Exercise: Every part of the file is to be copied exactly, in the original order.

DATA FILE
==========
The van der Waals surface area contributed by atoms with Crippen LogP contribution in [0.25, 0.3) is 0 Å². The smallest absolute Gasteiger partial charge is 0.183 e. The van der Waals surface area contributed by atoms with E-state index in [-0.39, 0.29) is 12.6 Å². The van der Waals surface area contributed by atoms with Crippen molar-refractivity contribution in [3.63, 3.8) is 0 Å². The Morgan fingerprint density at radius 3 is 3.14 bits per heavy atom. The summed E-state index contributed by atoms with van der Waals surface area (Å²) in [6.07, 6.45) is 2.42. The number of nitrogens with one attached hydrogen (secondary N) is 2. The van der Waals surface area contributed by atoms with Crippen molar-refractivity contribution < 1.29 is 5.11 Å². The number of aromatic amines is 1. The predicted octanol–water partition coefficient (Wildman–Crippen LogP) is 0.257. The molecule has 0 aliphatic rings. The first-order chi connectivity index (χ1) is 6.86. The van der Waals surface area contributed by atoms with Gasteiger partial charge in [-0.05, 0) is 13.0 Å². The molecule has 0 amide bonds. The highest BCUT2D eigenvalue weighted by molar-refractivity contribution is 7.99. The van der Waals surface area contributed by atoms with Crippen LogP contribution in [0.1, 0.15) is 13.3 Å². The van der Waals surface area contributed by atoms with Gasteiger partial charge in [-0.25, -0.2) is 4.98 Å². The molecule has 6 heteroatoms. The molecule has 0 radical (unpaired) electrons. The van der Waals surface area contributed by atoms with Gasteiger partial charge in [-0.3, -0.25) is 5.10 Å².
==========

The van der Waals surface area contributed by atoms with Crippen LogP contribution in [0.25, 0.3) is 0 Å². The smallest absolute Gasteiger partial charge is 0.183 e. The van der Waals surface area contributed by atoms with E-state index in [-0.39, 0.29) is 12.6 Å². The van der Waals surface area contributed by atoms with Crippen molar-refractivity contribution in [3.63, 3.8) is 0 Å². The Morgan fingerprint density at radius 3 is 3.14 bits per heavy atom. The summed E-state index contributed by atoms with van der Waals surface area (Å²) in [6.07, 6.45) is 2.42. The number of nitrogens with one attached hydrogen (secondary N) is 2. The van der Waals surface area contributed by atoms with Crippen molar-refractivity contribution < 1.29 is 5.11 Å². The number of aromatic amines is 1. The predicted octanol–water partition coefficient (Wildman–Crippen LogP) is 0.257. The molecule has 0 aliphatic rings. The first-order chi connectivity index (χ1) is 6.86. The van der Waals surface area contributed by atoms with Gasteiger partial charge in [-0.05, 0) is 13.0 Å². The molecule has 0 amide bonds. The highest BCUT2D eigenvalue weighted by molar-refractivity contribution is 7.99. The van der Waals surface area contributed by atoms with Crippen LogP contribution in [0.1, 0.15) is 13.3 Å². The van der Waals surface area contributed by atoms with Gasteiger partial charge in [-0.25, -0.2) is 4.98 Å². The molecule has 6 heteroatoms. The molecule has 0 radical (unpaired) electrons. The van der Waals surface area contributed by atoms with Gasteiger partial charge in [-0.3, -0.25) is 5.10 Å².